Get stuffed in Cantabria. The locals don't particularly favour nouvelle cuisine, preferring a hearty fare that warms when the mountain air is rather too cooling. Another way of raising body temperature comes in the form of good, old-fashioned alcoholic beverage. Ladies and gentlemen, introducing our favourite Cantabrian nibbles and tipples.
Soak white beans overnight. The next day, combine with collard greens (berza), and already-fried bacon (tocino), pork ribs (costillas), black pudding (morcilla), and chorizo. Simmer in a stock over a slow heat for around an hour and a half.
You'll need this recipe for cocido montañes (mountain stew) as you're going to want to recreate this treat at home. Even if you're not a highlander requiring fuel. Typically eaten in the winter months at lunchtime, it's either a lightish starter or more filling main course.
Orujo is not unique to Cantabria. They drink it across north-west Spain, in Asturias, Castilla y León, and Galicia. But it's a staple liqueur in Cantabria, especially in the Liébana valley.
In taste, Orujo is similar to France's marc and Italian grappa. There's a medicinal quality to it and it's very hard hitting. The leftover parts after crushing grapes for wine are called orujos. These are then placed in closed vats to ferment before being distilled to produce the liqueur.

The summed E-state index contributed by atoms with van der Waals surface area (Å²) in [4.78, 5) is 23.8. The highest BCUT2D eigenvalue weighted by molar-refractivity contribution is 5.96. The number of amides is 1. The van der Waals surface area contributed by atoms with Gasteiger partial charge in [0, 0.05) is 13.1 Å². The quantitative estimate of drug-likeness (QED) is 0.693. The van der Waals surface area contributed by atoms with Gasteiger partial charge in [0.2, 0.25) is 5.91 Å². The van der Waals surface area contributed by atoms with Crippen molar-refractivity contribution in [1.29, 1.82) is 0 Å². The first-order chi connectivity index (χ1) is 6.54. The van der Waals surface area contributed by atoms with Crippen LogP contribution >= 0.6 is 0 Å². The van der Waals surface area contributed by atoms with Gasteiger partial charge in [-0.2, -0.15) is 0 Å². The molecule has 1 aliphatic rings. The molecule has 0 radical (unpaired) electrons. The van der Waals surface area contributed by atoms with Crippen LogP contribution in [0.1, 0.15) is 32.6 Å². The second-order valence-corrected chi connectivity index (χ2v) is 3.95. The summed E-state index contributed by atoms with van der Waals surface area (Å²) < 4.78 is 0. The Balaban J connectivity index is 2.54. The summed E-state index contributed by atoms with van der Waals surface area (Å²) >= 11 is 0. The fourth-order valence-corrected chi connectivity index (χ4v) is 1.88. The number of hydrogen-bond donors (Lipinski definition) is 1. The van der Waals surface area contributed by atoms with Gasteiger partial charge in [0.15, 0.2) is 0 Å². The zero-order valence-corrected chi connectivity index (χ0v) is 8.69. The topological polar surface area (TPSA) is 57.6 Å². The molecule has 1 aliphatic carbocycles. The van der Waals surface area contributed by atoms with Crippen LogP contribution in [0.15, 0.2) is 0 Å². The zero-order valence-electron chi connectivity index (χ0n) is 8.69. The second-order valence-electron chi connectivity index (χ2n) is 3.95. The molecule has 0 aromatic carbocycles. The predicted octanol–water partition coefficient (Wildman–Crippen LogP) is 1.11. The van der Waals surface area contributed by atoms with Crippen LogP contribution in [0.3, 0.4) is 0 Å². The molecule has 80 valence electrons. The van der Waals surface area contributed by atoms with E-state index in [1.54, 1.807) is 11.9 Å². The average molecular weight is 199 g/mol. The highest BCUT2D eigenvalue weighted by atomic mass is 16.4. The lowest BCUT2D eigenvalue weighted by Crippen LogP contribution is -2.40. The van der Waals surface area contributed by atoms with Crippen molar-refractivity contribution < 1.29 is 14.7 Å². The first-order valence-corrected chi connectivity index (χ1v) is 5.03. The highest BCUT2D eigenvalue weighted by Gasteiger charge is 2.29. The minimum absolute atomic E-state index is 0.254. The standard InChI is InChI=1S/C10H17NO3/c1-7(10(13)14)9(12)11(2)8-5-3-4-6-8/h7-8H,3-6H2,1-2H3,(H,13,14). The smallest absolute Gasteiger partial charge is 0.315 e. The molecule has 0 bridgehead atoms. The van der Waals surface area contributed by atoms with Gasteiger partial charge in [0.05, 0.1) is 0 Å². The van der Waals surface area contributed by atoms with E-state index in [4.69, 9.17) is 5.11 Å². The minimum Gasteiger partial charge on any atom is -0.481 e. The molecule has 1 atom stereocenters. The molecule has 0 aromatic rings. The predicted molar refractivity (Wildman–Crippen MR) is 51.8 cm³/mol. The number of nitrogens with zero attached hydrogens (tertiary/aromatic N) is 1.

Again, sidra is popular throughout the whole of Green Spain. Unlike the fizzy beverage which you know as cider, Asturian sidra is usually not stronger than 4.5%. It's also a still rather than sparkling brew.
If you're lucky enough, attend a cider festival. If not, you can always follow Liébana's Ruta de la Sidra. A route which will no doubt end up with a fair few purchases.
Cantabrians also have a sweet tooth as their tucking in into their signature cake, the sobao, shows. For an authentic sobao pasiego, essentially a plain sobao with anise liqueur, head to the Miera and Pas valleys. A golden brown exterior encases a mellow yellow interior that's incredibly moreish.
Similiar to the madeleine sold in other Spanish provinces, the sobao is altogether more substantial and sweeter. You'll be hoping not too much of it sticks to its paper wrapper. If it does, you needn't worry as a solution is close at hand. As you can always have another one, can't you?